Lap 5 – 50k/31 miles: 01:13:35 (-02:30) The cold can of coke is amazing, but it gives me a stitch 2km into the lap. I’ve also grabbed a flapjack but am struggling to chew it and swallow, somehow I manage to get the food down though and finish the lap. The heat and pace is starting to hurt and I’m now down on my plan.

Lap 6 – 60k/37.2 miles: 01:12:38 (-05:05) It’s cooling down a bit and still looking OK so I think the weather forecast could be wrong. Eventually I manage to get some liquids in and drop the pace a bit which is more comfortable, after a difficult first 50k, things are looking up!

Lap 7 – 70k/43.4 miles: 01:13:36 (-08:03) 2km into the lap the rain starts and I catch up with Dave Fawkner who’s helping out a friend. We have a quick chat and I carry on ahead, it’s actually quite nice now – the rain doesn’t look too bad, it’s cooled off and I’ve got into a decent groove – game on!

Grass now, bog later

Grass now, bog later

Lap 8 – 80k/49.6 miles: 01:15:12 (-05:29) I forget to grab my headtorch and also to change into my trail shoes at the end of Lap7. About 1km in I realise it’s getting dark and my Merrel Trail Gloves are about as much use in mud as ballerina slippers. It’s a race against the darkness and mud, I’m skating all over the place on the muddy trails but manage to finish the lap without falling over. This is my first milestone, (50 miles) and I’m only 5 minutes down on my “A” goal so happy days.

Lap 9 – 90k/55.8 miles: 01:26:29 (-13:26) It’s on with headtorch and New Balance MT110s, the first caffeine hit, (3-proplus), a pork pie and off onto Lap 9. Now the electrical storm starts in earnest. At times it’s like someone is throwing buckets of water at you, the trail sections have turned to mush, inches thick in places and the puddles are growing ominously deeper. The grassy sections are also deteriorating into bogs as more and more runners pound them. However, I really, really enjoy this lap – maybe it’s the proplus kicking in, or the change of shoes but I love splashing through the mud – the grip on the MT110s is brilliant and I’m overtaking people left-right-and centre.

Lap 10 – 100k/62 miles: 01:23:30 (-17:36) My final lap starts well enough, but the rain is relentless, the trails are substantially worse now than the last lap with puddles shin-deep and the grassy sections turning into bogs of doom. People are slipping, tripping and sliding everywhere. Half the runners look like they’ve been mud-wrestling – at first it’s funny, but then you realise there’s another 13 hours of this to go. I stop to use the ‘executive bathroom’ and have a bit of an odd moment and nearly fall over. Possibly disorientation from the headtorch, but it’s OK when I start moving again…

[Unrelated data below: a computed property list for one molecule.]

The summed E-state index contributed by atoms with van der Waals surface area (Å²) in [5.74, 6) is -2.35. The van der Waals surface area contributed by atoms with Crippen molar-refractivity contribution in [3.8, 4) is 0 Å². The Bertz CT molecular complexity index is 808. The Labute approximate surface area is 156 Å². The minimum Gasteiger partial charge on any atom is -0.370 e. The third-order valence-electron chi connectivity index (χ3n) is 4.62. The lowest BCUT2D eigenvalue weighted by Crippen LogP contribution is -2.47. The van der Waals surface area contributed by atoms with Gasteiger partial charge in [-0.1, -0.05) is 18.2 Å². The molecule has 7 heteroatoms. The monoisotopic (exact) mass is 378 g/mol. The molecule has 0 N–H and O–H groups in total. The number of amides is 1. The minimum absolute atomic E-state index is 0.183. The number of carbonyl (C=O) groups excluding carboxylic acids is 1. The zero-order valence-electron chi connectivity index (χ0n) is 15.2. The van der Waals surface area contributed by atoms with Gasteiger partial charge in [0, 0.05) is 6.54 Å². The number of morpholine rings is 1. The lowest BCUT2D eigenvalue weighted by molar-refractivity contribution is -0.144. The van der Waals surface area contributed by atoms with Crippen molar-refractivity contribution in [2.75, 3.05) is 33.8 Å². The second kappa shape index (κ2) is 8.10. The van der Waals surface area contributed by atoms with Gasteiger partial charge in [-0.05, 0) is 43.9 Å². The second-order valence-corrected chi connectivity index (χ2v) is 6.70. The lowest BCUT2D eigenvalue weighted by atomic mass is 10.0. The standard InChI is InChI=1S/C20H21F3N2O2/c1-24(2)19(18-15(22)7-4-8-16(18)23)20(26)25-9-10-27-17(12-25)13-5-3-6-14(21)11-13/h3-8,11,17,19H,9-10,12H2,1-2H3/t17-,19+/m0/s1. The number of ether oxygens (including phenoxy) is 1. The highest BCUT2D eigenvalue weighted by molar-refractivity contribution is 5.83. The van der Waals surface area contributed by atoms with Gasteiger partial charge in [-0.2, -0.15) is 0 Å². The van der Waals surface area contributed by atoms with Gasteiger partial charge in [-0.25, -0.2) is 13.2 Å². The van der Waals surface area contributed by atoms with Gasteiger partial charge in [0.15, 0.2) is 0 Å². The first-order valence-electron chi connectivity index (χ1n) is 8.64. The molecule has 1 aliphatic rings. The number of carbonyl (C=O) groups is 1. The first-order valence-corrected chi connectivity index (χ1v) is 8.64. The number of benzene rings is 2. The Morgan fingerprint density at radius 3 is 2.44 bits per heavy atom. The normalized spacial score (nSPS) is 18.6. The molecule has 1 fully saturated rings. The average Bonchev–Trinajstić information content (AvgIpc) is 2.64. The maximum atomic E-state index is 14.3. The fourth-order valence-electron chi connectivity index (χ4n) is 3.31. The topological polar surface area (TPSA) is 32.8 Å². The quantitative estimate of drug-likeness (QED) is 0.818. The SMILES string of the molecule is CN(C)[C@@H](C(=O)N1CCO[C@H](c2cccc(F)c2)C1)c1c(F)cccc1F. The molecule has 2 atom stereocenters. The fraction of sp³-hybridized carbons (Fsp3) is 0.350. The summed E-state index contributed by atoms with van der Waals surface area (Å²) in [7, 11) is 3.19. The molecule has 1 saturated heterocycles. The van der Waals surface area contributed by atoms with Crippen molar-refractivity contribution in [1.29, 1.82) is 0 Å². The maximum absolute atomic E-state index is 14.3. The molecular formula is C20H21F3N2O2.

Coming into the end of the lap I’m cold and pretty miserable with another 12 hours of this to look forward to, I go over to the catering tent where there’s a live feed of the competitors positions. I’m in 7th position with 10 laps in 12h05m at the bottom of a group of lads who have all done 10 laps. The leader has done 14 laps, (!)…

Getting back to the car I’m suddenly really cold and shivering, knowing that I’m not going fast enough to warm up I decide to warm up in the car so wrap myself in space blankets, cover myself with the duvet and start warming-up. Slowly I feel better and decide to see how I feel at 3am, in the meantime I’ll scoff some calories, lie down and close my eyes.

Never a truer word

Never a truer word

The rain gets worse and worse and it’s still torrential at 3am, I’m not going anywhere! By 5:30am it’s stopped raining and I venture outside. In daylight you can see the carnage and the looks on the runners faces as they come through – everyone is saying it’s insane on the course, knee-deep bogs, tree roots and stumps exposed by the erosion etc. The final straw comes when I look at the leaderboard and see that, in the 6 hours I’ve been off the course – it hasn’t changed much! The leader has only done another 3 laps in that time…

I’m feeling remarkably fresh, the legs are fine and – were it not for the conditions I’d be off for another few laps, there just seems no point though. It would be a deathmarch slog and the potential for tripping and/or destroying my feet isn’t worth it so I load-up the car, say goodbye to a few people and hit the road back home.

As I watch the updates come-in from Facebook and Twitter as the race draws to a close it appears that things did indeed get worse on the course! The winning solo man did 20-laps, so that’s 6 laps in 12 hours… He must have walked them, not my idea of fun.

Did I enjoy it – YES, the course is brilliant and the support the soloists get from around the campsite and the team runners is amazing and appreciated.



Would I do it, (or another ‘looped-event’) again – not sure? While I like the event from a social standpoint, at the moment I’m all about point-to-point races and self-supported ‘touring’.

Anyway – that’s the Thunder Run done, all that’s left now is my 2013 “A” race which I’ve been boring everyone about for months – The Bear 100 in Utah, USA. Grrrr